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Can you get the coronavirus from a vaccine? Nope.

The two leading vaccines use a new technology that makes it impossible for them to give you COVID-19.

The coronavirus vaccines will not give you COVID-19. In fact, they can’t.

The two leading drugs, by Pfizer-BioNTech and Moderna, were developed with a new technology that makes them unlike any vaccines approved before. They’re called messenger RNA vaccines, and they trigger an immune response in the body without using live virus.

Related: Have questions about coronavirus vaccines? Submit yours and check our running list of answers.

Several readers have reached out to the Tampa Bay Times recounting getting a flu shot, then coming down with the flu. But what likely happened was that they felt their body’s immune response caused by the vaccine, which introduces inactivated flu virus, or a single protein of it, and can cause mild flu-like symptoms.

While some of those same symptoms are possible with the coronavirus vaccines, becoming infected with COVID-19 because you got a vaccine is impossible. There is no amount of the virus, live or not, in the vaccines, which means there’s no way taking one can give you the disease.

Instead, messenger RNA vaccines teach the body’s cells how to make what is called a “spike protein,” which activates the immune system. That activation produces antibodies, which protect against infection.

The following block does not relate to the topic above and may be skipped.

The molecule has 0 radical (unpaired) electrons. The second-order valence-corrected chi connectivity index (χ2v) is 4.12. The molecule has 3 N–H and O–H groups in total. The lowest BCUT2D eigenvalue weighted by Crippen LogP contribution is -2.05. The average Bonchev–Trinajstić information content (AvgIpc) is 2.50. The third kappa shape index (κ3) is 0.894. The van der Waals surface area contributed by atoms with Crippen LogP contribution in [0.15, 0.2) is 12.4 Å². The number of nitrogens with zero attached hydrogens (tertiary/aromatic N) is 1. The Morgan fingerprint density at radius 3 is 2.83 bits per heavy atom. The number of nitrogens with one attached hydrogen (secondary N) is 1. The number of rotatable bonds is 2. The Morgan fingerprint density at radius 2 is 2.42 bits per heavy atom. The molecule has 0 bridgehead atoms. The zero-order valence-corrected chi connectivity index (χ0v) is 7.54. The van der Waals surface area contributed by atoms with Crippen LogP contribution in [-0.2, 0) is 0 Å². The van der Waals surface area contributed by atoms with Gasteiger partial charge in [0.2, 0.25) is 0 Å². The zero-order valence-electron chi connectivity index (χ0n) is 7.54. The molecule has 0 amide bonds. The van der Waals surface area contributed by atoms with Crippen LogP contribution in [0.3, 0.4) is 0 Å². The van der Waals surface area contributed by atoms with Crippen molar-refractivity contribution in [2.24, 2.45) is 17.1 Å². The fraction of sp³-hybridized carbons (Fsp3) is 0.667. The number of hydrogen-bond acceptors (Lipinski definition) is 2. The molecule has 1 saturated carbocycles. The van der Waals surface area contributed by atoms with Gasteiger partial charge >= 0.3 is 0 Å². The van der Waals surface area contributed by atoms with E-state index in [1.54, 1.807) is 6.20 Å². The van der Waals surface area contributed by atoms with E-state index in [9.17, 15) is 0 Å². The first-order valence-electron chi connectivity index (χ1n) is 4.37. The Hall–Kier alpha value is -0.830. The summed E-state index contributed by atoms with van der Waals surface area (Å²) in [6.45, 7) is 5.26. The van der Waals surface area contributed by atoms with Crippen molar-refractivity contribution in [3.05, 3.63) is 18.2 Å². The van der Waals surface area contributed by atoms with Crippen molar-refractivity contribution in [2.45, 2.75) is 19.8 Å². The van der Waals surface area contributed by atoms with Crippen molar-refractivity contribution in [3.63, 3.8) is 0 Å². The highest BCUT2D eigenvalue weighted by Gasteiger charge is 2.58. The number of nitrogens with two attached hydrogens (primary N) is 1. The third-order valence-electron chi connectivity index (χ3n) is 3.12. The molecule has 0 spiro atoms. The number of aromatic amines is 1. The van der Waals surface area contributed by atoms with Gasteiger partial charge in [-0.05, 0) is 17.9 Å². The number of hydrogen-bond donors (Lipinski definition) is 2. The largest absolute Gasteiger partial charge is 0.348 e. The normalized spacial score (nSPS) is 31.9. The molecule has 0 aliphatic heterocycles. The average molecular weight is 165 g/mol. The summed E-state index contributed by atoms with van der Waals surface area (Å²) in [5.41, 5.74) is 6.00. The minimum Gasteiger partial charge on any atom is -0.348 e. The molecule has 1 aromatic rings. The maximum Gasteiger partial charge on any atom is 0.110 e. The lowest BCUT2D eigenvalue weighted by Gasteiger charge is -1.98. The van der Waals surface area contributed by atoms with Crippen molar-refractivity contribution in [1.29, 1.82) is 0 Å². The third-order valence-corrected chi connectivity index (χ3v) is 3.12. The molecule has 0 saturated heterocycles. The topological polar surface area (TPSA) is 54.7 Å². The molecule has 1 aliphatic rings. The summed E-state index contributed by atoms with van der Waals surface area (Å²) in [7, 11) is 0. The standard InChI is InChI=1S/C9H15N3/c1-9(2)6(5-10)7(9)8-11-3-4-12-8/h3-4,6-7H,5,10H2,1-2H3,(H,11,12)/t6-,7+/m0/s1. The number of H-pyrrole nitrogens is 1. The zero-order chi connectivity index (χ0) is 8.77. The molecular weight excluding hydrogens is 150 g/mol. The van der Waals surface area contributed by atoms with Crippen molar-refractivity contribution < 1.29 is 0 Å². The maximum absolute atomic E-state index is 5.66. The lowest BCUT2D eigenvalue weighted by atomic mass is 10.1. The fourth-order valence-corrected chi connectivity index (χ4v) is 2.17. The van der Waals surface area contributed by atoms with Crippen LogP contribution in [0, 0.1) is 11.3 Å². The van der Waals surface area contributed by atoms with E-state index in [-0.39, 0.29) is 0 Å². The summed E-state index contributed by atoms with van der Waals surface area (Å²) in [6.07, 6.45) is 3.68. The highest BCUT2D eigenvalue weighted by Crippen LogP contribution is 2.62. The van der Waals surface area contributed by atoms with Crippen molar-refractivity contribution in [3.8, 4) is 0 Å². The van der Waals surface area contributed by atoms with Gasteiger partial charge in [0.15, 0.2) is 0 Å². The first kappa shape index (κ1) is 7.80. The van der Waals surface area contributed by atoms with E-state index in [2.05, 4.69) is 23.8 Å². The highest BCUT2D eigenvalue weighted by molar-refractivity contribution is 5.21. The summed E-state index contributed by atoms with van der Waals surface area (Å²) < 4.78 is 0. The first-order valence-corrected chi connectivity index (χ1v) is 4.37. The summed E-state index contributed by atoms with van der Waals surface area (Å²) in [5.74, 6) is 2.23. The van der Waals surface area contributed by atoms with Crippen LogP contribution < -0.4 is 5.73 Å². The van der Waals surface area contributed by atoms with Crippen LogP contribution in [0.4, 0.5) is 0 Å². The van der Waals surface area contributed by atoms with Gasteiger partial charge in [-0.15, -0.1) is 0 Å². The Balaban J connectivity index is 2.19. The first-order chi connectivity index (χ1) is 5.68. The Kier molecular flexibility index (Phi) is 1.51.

The vaccines by Pfizer-BioNTech and Moderna each require two doses spaced weeks apart. Experts have said the first will give recipients about 50 percent protection from COVID-19, while they’ll have about 95 percent after the second.

“At the end of the process, our bodies have learned how to protect against future infection,” the U.S. Centers for Disease Control and Prevention states. “The benefit of mRNA vaccines, like all vaccines, is those vaccinated gain this protection without ever having to risk the serious consequences of getting sick with COVID-19.”

Related: Already got a vaccine? Tell us about your experience.

Researchers have been studying and working with messenger RNA vaccines for decades, including for the flu, Zika, rabies and cytomegalovirus, which affects humans and monkeys.

Interest has grown during the coronavirus pandemic because the drugs can be made in a laboratory using readily available materials, according to the CDC. That meant production could be scaled up and expedited during the crisis.

Among the possible side effects of the coronavirus vaccines are fever, chills and soreness at the injection site, all of which are typical of most vaccines, including the flu shot.

Correction: A previous version of this story incorrectly explained how the flu vaccine can affect the body.

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Tampa Bay Times coronavirus coverage

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